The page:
In August 2017, paraplegic athlete and trainer Justin Levene flew into Luton airport near London to discover that his custom-made manual wheelchair had not arrived with him on the plane. Unfortunately, this happens to many manual and power wheelchair users, and the only option at the time is to use an airport chair. Luton airport offered to transport Levene in a high-backed wheelchair that had small wheels and could not be self-propelled. Levene asked for a self-propelled wheelchair, which the airport did not have. He then asked for a motorized “buggy,” which I assume is equivalent to a scooter or power chair or golf cart, which they also did not have. Because Levene did not want to be strapped into the push-chair, wanted to self-propel, and was concerned about developing pressure sores, he instead chose to drag himself along the ground. He later opted to hop on a rolling luggage cart and propel himself that way to the taxi stand. He is now suing the Luton airport, arguing they should have had the proper equipment. He declined the only help available and claims he was “forced” to crawl on the ground. Should he have accepted the help available or taken a stand?
There are two sides to this argument, and even though this incident happened more than a year ago, the controversy is being played out today since the news of his lawsuit was only recently publicized. First, let’s take a look at Levene’s point of view. as a power wheelchair user who travels alone, I am extremely nervous every time I fly in fear that my chair, which is equivalent to an able-bodied person’s legs, will be damaged or left behind. In either case, I would essentially be stranded and be forced to return home since I don’t have the strength to use a manual wheelchair. The airline is clearly at fault for not loading Levene’s manual chair at the port of departure, causing him to wait 24 hours to get back a mobility aid that is like an extension of his body.
I have had to use both self-propelled manual wheelchairs and hard-seat airport chairs that had to be pushed by someone else. Both are incredibly uncomfortable, especially the latter. I have had to sit on a harder airport chairs for more than an hour, and I can attest to the fact that they can be extremely uncomfortable and even painful. However, given the capability of the relevant airport, or lack thereof, and their policies in a foreign country where I had no rights to complain under law, I kind of had to suck it up and go with it. However, this happened in Levene’s home country, and he’s likely suing the airport because he feels he has the legal grounds to do so. Luton Airport is not small by any means, and there is no question that they should have at least had self-propelled manual wheelchairs available for passengers who need them. It is incredibly difficult to use the bathroom independently with an airport chair like that, and I just personally despise being pushed by someone else. I understand why Levene felt that his independence and dignity were taken away by the situation.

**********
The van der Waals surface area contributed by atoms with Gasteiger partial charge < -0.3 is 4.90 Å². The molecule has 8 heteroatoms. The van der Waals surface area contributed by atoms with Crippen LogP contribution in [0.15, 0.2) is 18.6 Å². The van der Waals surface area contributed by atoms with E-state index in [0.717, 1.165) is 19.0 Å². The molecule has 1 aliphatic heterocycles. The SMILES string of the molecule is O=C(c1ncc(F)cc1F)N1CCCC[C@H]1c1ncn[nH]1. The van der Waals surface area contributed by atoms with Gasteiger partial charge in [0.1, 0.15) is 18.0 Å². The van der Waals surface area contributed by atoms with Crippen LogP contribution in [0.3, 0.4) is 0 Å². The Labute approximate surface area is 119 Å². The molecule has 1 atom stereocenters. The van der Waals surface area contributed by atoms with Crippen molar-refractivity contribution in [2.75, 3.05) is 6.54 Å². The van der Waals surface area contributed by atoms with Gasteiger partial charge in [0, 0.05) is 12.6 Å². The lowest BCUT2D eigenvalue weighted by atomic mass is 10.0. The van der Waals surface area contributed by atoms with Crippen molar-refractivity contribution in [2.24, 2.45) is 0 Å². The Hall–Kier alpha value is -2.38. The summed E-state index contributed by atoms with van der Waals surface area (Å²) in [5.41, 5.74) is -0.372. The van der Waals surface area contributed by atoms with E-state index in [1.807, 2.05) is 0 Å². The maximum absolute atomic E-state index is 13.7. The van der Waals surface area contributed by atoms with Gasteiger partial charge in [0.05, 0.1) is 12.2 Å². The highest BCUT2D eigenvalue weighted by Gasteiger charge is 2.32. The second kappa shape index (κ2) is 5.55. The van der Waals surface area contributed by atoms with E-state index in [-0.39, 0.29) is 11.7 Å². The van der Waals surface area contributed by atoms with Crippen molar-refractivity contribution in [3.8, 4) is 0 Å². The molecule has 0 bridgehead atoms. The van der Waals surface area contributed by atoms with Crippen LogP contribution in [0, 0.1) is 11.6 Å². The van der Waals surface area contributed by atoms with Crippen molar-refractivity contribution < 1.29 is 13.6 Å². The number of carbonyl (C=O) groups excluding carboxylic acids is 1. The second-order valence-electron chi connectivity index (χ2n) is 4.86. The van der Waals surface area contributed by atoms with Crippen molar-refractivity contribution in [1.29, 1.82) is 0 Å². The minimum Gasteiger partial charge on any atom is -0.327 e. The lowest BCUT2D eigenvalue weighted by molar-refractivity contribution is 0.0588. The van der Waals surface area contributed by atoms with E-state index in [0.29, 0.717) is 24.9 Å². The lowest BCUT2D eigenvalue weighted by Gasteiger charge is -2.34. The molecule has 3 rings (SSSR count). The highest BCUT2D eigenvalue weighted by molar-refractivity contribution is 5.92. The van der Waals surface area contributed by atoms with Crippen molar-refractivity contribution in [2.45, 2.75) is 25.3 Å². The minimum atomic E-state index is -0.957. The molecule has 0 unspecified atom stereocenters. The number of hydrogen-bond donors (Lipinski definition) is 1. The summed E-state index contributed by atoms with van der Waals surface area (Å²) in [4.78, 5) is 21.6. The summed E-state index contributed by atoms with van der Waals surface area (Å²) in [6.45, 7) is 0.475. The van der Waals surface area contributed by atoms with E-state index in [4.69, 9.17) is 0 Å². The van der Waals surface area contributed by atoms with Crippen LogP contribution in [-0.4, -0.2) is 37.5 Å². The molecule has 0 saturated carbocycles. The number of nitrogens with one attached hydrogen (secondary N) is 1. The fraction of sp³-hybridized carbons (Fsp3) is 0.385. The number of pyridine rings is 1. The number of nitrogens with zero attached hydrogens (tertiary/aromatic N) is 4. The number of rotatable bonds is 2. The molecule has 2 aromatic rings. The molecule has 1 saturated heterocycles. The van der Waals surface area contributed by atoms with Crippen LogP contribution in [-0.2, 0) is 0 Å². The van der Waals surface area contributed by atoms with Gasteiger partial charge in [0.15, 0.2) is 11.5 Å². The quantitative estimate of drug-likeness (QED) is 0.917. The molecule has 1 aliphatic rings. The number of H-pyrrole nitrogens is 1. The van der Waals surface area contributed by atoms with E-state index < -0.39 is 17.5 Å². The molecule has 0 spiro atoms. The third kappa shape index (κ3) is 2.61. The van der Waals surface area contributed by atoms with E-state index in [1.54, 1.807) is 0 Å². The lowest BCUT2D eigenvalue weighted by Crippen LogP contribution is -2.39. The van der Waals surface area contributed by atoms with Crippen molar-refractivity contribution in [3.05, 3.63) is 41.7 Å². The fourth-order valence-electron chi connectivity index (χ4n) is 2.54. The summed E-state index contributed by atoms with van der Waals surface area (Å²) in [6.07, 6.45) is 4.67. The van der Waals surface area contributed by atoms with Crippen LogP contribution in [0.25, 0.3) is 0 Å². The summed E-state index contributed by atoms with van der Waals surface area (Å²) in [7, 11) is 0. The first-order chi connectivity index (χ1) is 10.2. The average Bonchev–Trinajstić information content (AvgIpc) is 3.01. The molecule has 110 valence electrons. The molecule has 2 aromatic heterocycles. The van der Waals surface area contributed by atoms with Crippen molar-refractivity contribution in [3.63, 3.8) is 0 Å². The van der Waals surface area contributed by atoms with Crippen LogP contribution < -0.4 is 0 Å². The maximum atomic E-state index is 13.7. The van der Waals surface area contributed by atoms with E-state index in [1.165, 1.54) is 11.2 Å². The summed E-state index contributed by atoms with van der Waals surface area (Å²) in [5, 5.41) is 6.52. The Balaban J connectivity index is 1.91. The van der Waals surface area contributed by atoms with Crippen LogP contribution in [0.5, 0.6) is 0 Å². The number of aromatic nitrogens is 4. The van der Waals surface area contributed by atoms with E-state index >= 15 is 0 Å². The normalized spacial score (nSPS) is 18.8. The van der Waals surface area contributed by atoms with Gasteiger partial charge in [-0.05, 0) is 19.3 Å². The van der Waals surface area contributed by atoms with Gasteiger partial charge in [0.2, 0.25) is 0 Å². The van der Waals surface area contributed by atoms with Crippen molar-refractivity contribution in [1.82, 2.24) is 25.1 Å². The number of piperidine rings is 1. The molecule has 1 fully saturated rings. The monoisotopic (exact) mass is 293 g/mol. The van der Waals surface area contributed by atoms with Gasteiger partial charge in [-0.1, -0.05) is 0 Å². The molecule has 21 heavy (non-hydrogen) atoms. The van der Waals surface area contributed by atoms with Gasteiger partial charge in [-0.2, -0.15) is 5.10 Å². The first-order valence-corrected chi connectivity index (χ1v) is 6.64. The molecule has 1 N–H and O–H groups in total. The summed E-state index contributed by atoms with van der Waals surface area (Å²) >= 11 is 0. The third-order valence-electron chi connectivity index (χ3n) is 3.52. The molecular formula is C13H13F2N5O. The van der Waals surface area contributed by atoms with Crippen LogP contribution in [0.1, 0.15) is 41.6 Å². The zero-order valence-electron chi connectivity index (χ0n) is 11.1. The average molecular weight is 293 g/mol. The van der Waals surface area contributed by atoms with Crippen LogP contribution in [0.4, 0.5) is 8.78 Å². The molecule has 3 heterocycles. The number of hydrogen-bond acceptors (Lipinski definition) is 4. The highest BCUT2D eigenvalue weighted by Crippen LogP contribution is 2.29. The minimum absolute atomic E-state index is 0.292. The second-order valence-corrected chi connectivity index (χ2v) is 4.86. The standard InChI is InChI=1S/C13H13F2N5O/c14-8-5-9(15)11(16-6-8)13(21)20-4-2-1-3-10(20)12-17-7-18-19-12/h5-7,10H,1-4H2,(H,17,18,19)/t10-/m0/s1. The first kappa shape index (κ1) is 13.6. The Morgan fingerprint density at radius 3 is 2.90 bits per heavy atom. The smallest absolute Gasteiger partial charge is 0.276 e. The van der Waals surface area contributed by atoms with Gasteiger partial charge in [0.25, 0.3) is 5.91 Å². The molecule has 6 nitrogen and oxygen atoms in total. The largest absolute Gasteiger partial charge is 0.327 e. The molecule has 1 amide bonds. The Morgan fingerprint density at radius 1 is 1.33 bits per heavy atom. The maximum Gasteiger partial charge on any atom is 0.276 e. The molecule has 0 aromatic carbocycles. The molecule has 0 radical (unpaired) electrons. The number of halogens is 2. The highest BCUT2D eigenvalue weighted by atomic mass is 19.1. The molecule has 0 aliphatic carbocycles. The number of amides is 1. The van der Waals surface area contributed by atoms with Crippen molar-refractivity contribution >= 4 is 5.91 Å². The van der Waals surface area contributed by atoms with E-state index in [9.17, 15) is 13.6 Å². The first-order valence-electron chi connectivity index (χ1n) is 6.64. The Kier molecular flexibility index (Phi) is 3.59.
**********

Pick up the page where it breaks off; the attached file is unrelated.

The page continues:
Looking at the other side of the story, I do question Levene’s claim that he was “forced” to drag himself along the ground. No one suggested, let alone told him, that he take to the floor if he wanted to go anywhere on his own. He said he was concerned about developing pressure sores in the time it would take for airport personnel to wheel him to the terminal exit and the taxi stand, but he did not seem concerned about any skin damage he might sustain by dragging himself along the ground or rolling on a metal baggage cart. He lamented that his dignity was taken away and he would feel humiliated by being wheeled in a non-self-propelled wheelchair, but I can’t imagine how humiliating it must’ve been to be stared at while crawling along the ground in a busy airport. All of this was captured with photos and video.
The debate in this particular situation is whether Levene should have simply accepted the assistance available to him for the short duration of time he would have been uncomfortable in order to expedite his exit from the airport, or if it was appropriate for him to take such a public stand and bring awareness to the airport’s lack of sufficient accommodation for passengers with disabilities. Responses to the articles about this incident and the subsequent lawsuit have fallen on both sides. But this also begs the question, where do we draw the line at accepting offers of assistance or taking a stand to bring awareness to the fact that available assistance is either insensitive to our needs or just not sufficient in general?
I will be the first one to admit that I hate asking for help. If there is something that I can safely do by myself, I will generally decline offers of help. When I travel, I firmly believe that if there is something I can’t do by myself safely, then I shouldn’t be doing it. That being said, I forget that it makes people feel good to help. If they offer to help, it’s usually because they genuinely want to do it. I’m guilty of sometimes looking too deeply into their motivations. Are they being kind or do they feel sorry for me? Are they offering to help because they feel obligated to do so since I’m disabled, or because helping is something they would do for anyone? I’ve gotten much better at accepting help. It’s really nice to have someone take my suitcase off the luggage belt at the airport. It’s also really nice to have doors open for me since they can often be very heavy. Just like Levene, I’m a very independent person, but it also takes some humility to accept that we do have physical limitations sometimes.
I would love to hear your thoughts in the comments, either about Levene’s situation and lawsuit, or your personal experience with accepting or denying offers of help!